Don’t get me wrong. I am not suggesting a “witch hunt” to root out these folks and fire them. Dorothy serves an important role on your board. She is that cautious voice that keeps you from getting into trouble. She will stop you from pulling the plug on your annual campaign and direct mail appeals and “going all in” on ePhilanthropy efforts. Valuable? YES! However, what happens when you have too many Dorothy-like board members? Or what if you have those well-intentioned people serving in the wrong roles (e.g. board president, annual campaign chair, strategic planning committee, etc)?

My best two pieces of advice for non-profit staff and board volunteers this morning are:

  1. Be especially strategic and thoughtful about where you ask these people to serve in your organization. This means that you need to: a) identify who these folks are and b) have a clear understanding of which volunteer opportunities are acceptable for conservative personalities.
  2. Focus your board development efforts over the next year on recruiting people in your community who don’t resemble Dorothy to serve on your board. This is not the time to pine for Kansas! This means your board development committee needs to double down on the “prospect identification” and “prospect evaluation” elements of the board recruitment process. Gone are the days when everyone sits around a table and tosses out names of good, kind and resourceful people. BE STRATEGIC!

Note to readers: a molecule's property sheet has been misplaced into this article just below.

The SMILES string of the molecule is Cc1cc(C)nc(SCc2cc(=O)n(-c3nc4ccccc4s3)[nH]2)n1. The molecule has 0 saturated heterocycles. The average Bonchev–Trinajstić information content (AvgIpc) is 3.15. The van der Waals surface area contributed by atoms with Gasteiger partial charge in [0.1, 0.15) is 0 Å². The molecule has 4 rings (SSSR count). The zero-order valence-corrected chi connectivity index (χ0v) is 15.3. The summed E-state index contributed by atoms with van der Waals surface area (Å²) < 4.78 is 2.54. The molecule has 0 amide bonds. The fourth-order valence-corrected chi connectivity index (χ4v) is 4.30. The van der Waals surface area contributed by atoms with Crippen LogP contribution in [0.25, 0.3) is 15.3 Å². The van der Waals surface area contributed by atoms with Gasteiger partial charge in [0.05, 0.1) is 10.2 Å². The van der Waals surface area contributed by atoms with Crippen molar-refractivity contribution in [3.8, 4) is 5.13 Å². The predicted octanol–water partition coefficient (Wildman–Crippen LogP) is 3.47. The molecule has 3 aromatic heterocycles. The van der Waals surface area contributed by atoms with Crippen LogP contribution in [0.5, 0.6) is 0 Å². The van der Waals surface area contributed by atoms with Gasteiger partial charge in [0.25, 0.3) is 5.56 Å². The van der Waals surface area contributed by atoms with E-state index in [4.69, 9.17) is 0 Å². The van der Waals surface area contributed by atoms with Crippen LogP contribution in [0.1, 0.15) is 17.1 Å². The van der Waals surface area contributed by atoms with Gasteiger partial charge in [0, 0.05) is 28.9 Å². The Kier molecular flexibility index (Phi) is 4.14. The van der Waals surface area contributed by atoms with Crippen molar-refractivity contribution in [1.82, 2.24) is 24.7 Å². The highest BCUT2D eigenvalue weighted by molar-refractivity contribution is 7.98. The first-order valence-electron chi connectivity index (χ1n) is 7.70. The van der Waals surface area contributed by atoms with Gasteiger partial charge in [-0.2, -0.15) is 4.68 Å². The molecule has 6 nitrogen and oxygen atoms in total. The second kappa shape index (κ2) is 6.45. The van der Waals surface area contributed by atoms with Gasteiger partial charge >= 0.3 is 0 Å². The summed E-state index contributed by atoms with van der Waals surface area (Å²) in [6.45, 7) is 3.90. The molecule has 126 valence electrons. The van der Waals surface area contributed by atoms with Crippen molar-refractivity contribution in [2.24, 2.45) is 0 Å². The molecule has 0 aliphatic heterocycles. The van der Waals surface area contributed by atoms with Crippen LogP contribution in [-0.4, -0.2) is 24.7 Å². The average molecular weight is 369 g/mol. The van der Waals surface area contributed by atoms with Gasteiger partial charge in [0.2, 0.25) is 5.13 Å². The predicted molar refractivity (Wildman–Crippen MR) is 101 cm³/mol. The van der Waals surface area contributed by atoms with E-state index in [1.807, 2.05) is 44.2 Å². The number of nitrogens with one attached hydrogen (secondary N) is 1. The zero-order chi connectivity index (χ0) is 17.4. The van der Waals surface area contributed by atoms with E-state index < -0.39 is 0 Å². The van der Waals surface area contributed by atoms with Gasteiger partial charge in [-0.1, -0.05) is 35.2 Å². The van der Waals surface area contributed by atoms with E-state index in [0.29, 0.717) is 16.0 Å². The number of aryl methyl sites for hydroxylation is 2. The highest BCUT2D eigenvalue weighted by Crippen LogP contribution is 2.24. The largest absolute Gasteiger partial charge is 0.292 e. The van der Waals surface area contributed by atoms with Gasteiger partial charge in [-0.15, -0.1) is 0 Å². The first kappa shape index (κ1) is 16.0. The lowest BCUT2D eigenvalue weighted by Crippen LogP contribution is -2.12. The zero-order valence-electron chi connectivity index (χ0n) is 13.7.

I suggest that the type of people your board development committee should look for exhibit some of the following characteristics:

  • They don’t appear to be “personally” economically impacted by the Great Recession
  • Their business or line of work seems to be doing fine
  • They are naturally positive and have a decent outlook on the future
  • They seem to be open to new ideas (as evidenced in their personal and professional lives)
  • They are “outside-of-the-box thinkers (as evidenced in their personal and professional lives)

Remember, if you want to keep the flying monkeys away from your non-profit agency, STAY AWAY FROM DOROTHY.

OK — if you aren’t buying into my cheesy “Wizard of Oz” analogy, then please go to the library and borrow the book “Who Moved My Cheese“. You’ll thank me later.

How has your agency adapted to the new realities? Have you changed your resource development model or are you still trying to do things the old way? Do you see your board development efforts changing or focusing on different types of prospects? Please use the comment box below and weigh-in. Please remember that we can all learn from each other. In fact, it is probably the most effective way many of us learn.

Here is to your health!

Erik Anderson
Founder & President, The Healthy Non-Profit LLC
www.thehealthynonprofit.com
erik@thehealthynonprofit.com
http://twitter.com/#!/eanderson847
http://www.facebook.com/eanderson847|
http://www.linkedin.com/in/erikanderson847

Follow

Get every new post delivered to your Inbox.

Join 1,833 other followers

%d bloggers like this: